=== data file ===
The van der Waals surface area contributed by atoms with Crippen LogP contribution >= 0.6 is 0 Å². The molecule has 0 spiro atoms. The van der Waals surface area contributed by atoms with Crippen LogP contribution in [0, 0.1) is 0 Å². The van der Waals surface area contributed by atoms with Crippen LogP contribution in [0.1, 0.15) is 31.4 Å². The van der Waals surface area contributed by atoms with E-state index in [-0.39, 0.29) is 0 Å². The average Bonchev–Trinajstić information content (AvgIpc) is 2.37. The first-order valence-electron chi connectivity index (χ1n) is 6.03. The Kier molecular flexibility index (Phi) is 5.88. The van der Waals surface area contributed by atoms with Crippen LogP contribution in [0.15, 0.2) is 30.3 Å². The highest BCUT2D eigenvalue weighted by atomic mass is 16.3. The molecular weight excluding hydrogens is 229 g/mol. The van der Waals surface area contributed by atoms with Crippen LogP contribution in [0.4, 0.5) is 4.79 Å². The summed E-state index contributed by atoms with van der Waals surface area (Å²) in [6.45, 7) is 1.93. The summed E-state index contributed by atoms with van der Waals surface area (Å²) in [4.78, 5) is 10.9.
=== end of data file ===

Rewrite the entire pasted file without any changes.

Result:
The van der Waals surface area contributed by atoms with Crippen LogP contribution >= 0.6 is 0 Å². The molecule has 0 spiro atoms. The van der Waals surface area contributed by atoms with Crippen LogP contribution in [0, 0.1) is 0 Å². The van der Waals surface area contributed by atoms with Crippen LogP contribution in [0.1, 0.15) is 31.4 Å². The van der Waals surface area contributed by atoms with E-state index in [-0.39, 0.29) is 0 Å². The average Bonchev–Trinajstić information content (AvgIpc) is 2.37. The first-order valence-electron chi connectivity index (χ1n) is 6.03. The Kier molecular flexibility index (Phi) is 5.88. The van der Waals surface area contributed by atoms with Crippen LogP contribution in [0.15, 0.2) is 30.3 Å². The highest BCUT2D eigenvalue weighted by atomic mass is 16.3. The molecular weight excluding hydrogens is 229 g/mol. The van der Waals surface area contributed by atoms with Crippen LogP contribution in [0.4, 0.5) is 4.79 Å². The summed E-state index contributed by atoms with van der Waals surface area (Å²) in [6.45, 7) is 1.93. The summed E-state index contributed by atoms with van der Waals surface area (Å²) in [4.78, 5) is 10.9.